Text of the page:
Why are you interested in Japan?
I’m very often asked by Japanese people:
“Why did you come to Japan? What is your interest in Japan?”
There’s this documentation (interviews with people living in Japan) called “A Life in Japan”.
In the beginning various people tell us their reason(s) for coming to Japan.
The movie then moves on to many other aspects of life in Japan as well.
I might use what the people say in this movie for future reference when comparing it to my own experience.
Back to today’s question:
So, why did I come to Japan?
I guess everybody has unique and individual reasons for coming, but there are some things you’ll hear often such as:
- anime / manga
- Japanese women
- studying Japanese
Before I tell you my initial motivation, I want to know from you why you moved or would want to move to Japan:
So, back to my personal motivation to move to Japan.
Actually I first came into touch with Japan when I practiced Karate in my early elementary school days.
Back then I learned to count in Japanese and also a few Japanese terms and Japanese discipline. I really liked it and practiced it for many, many years!
I also got in touch with a few anime in the mid-80s.
At that time I didn’t know they were Japanese anime. I just noticed that there were a few series I liked more than others and funnily enough the ones I liked where Japanese anime and the ones that were somewhat ok were American or whatever (like He-Man, She-Ra, Teenage Mutant Hero Turtles and whatnot).
When I was a teenager in the mid-90s I was a huge “Attack No.1” fan and after the 100th re-run, they unfortunately replaced it by a series I’ve never heard of before.
The name of the series was “Sailor Moon” and right after the first episode I totally fell in love with it.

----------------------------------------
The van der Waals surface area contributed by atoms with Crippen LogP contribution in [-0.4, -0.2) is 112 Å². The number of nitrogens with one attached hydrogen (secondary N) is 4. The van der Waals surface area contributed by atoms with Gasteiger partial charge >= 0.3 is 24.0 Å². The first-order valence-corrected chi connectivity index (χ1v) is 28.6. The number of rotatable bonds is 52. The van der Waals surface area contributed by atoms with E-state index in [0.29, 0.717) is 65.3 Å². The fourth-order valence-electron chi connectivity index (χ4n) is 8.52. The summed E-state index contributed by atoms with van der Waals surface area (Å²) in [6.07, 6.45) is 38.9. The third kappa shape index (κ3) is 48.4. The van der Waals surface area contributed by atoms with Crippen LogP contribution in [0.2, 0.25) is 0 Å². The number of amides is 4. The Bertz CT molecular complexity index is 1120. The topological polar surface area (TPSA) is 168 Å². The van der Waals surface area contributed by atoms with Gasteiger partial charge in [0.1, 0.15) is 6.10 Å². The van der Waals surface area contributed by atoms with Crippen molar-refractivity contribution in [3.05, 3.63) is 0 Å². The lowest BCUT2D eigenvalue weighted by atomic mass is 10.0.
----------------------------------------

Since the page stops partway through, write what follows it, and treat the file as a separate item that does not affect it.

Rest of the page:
I got so interested that I researched a little and found out that it was a Japanese animation series.
At that time, it was tough to be an anime / manga fan in Germany.
For whatever reason we were behind most other “major” European countries. Almost no manga were on the market yet – and only very few anime were broadcasted on TV.
A few years later Dragonball and Pokémon finally made it to Germany.
In my high school and early university years I was such a huge Dragonball fan!
Slowly some more manga came out, but we still didn’t even have Dragonball Z on TV! I was freaking out especially after visiting Italy and saw how much stuff they had available!
Dark times. We had to get very creative!
Just one example: Back then I was able to receive a Japanese channel on TV, but only the audio, no picture. Luckily they had Sailor Moon and Dragonball and I immediately recognized it.
What I did was, I used the previously recorded episodes (on German TV) on VHS video cassette, turned off the German audio and put on the Japanese audio from the Japanese TV channel. With that I was suddenly able to watch anime in Japanese!!!
Oh, the crazy old times!
Shortly after that the internet spread and most people had an internet connection at home.
And so did I. It opened a whole new world to me! I got access to a lot of information and also met people with the same interests.
I think younger people often forget that just a few years ago things were much more complicated!
They should be happy about their lucky situation nowadays! (I sound like a grandma, huh?)
In the years after 2000 anime and manga finally grew BIG in Germany (mainly thanks to the broadcasting of Dragonball Z) and more and more series became available. Thus, in the following years more and more people became fans.
I studied a bit of basic Japanese (apart from the stuff I learned during my Karate time in the mid-80s) in 1998.
After graduating from high school I was thinking about taking Japanese as a major, but then again I didn’t want to make my hobby my profession and so I decided to go a different path.
In 2002 I took some basic Japanese lessons that were offered at my university.
I didn’t really learn that much and I also didn’t have so much time to spend on studying Japanese although I really wanted to.
Around that time I also discovered Japanese dramas and my interests slowly shifted from anime / manga a bit more to dramas.